The most important thing for which we can prepare a child is the experience of freedom, at the right moment in life, through the understanding of one's own being.


Rudolf Steiner (1861-1925)

Threefoldness, fourfoldness, key concepts, etheric body, astral body, the Self, thinking, feeling, willing
By: Arve Mathisen, February 2015, Published in: Meddelelser til lærerne (Information for Waldorf School Teachers) nr. 46, 2011

How I teach Anthroposophy

Is it at all possible to teach anthroposophy? And what is anthroposophy anyway? A kind of faith? A science? Or rather some sort of lifestyle? Arve Mathisen has been running courses in anthroposophy for trainee teachers for a number of years and here he offers the reader a glimpse into his classes.

Waldorf education has its source in Rudolf Steiner’s anthroposophy. Concepts and thoughts from anthroposophy have a central position in Steiner’s ideas about children, school and education from his early work in 1906 and right through to the last lectures about Waldorf education in 1924. Waldorf education was founded upon and presented through the same anthroposophical concepts which Steiner otherwise used in almost all of his innumerable lectures. I have taught Waldorf education and anthroposophy for many years, first in seminars for parents at the Steiner School in Bærum (Norway), later at the University College of Eurhythmy in Norway and now at the Rudolf Steiner University College for teacher and preschool teacher students.


“Is it possible to teach anthroposophy?” one might ask oneself. And I have certainly often thought that it really isn’t possible. For what is anthroposophy? Is it the contents of Steiner’s books and lectures? Is it a belief or a world view, or a kind of science? Is anthroposophy a road to knowledge, a method for understanding the human being and the world? Or is it something quite different? Considering the fact that concepts such as knowledge and learning appear to be nearly impossible to define, I will not attempt to formulate a concise definition of anthroposophy. But for a student of Waldorf education it is important, despite these difficulties, both to attain an understanding of anthroposophy and to form own opinions and attitudes related to anthroposophy. If you are a recently educated teacher interested in further developing your pedagogical practice, it is, in my view, useful to know about the ideas that created and continue to create the basis for Waldorf education. Knowledge is the key word here. Through knowledge, understanding is deepened, criticism is sharpened and educational practice is changed. Anthroposophy can be a profound source of inspiration for working with children and adolescents. In the following, I will give an account of thoughts and teaching content from lessons in anthroposophy at the Rudolf Steiner University College. I won’t describe any kind of set plan that I use again and again. Each year has a different focus, and the subject matter also varies. This text combines teaching material from several student groups.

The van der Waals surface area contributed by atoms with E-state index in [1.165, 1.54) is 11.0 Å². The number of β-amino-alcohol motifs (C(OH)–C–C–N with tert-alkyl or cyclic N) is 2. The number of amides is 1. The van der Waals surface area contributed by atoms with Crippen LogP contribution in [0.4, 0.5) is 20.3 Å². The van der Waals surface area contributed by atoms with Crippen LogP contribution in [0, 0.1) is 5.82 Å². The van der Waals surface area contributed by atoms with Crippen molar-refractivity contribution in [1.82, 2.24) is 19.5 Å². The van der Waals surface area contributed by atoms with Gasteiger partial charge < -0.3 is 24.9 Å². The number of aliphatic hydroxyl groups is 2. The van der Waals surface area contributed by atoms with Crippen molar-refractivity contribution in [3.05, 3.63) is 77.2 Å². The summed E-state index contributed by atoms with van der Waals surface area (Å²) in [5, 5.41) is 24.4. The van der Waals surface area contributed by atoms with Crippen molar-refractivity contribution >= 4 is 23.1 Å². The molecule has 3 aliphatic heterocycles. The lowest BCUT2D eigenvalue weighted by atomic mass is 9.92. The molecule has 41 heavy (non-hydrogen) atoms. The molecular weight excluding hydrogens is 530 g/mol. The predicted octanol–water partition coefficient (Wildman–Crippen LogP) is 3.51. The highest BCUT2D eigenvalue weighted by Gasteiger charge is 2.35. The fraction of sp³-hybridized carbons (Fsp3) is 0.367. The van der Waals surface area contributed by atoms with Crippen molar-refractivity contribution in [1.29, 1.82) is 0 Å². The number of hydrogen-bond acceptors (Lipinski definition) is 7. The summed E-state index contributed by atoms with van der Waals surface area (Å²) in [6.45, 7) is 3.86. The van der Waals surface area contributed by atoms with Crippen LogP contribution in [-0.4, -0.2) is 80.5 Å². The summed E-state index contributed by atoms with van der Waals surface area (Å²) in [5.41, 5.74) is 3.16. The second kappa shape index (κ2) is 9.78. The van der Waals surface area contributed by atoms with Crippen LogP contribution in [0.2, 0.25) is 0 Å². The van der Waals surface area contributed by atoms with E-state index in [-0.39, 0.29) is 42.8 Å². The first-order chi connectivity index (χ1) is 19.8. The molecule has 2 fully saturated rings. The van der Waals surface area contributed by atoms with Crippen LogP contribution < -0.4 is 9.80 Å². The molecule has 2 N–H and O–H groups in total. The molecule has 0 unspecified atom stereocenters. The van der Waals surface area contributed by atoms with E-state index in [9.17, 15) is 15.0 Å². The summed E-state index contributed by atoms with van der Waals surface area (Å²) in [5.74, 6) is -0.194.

Anthroposophy and sex instruction

Each time I teach a group of students in anthroposophy, I ask them what they wish to learn and what kind of expectations they have. Of course I receive many different answers, but there are two subjects that often come up. The students want to learn about anthroposophy in a way that is related to working with children and adolescents, and they want to understand anthroposophy better. They want clear and straightforward explanations. Many also express that they are sceptical of anthroposophical ideas. They do not want to accept the idea of reincarnation right away and feel alienated from or troubled by concepts like etheric or astral bodies. For this reason I have chosen to compose the lectures by integrating dialogue about questions coming from the students and a thorough presentation of selected concepts from Waldorf education and anthroposophy.


Teaching anthroposophy reminds me in many ways of sex instruction in the lower secondary school years. There is knowledge that can be communicated, but the value of the teaching depends on all the participants feeling free to make their own decisions and form their own attitudes. A norm for what anthroposophy can mean for each individual is just as non-existent as a “normal” sexuality.


This has been a prime concern for me in teaching anthroposophy: how can I contribute to making an open, critical and inquiring atmosphere which both opens for what is interesting and potentially valuable in anthroposophy and at the same time nurtures a critical attitude? This is not as simple as it perhaps sounds. For as soon as I start using anthroposophical concepts, such as etheric body, for example, and try to present theoretical and practical perspectives on this, a kind of tacitly understood acceptance of the existence of an etheric body begins hovering in the classroom. According to the French thinker Michael Foucault’s ideas, it is evident that something as simple as a conversation and a reflection on a concept at the same time involves an influence upon those participating in such activities. I discuss this with the students and ask them to be careful. I want to contribute to an understanding of anthroposophy, not to the spreading of what I call “anthroposophical conceptual realism”. By this, I mean that such things that Steiner describes in his lectures are automatically expected to have a parallel in the students’ experience.


Ideas should be treated as ideas. It is then up to each individual to decide how the ideas can relate to his or her own thinking, personal experience and practice.


The intention of the lectures is to work with Steiner’s basic ideas and concepts with the students in an understandable manner, without the individual student blindly accepting the whole or parts of Steiner’s world of thought. As I see it, a pronounced critically oriented teaching can penetrate deeply into anthroposophy’s descriptions of the human being and the cosmos.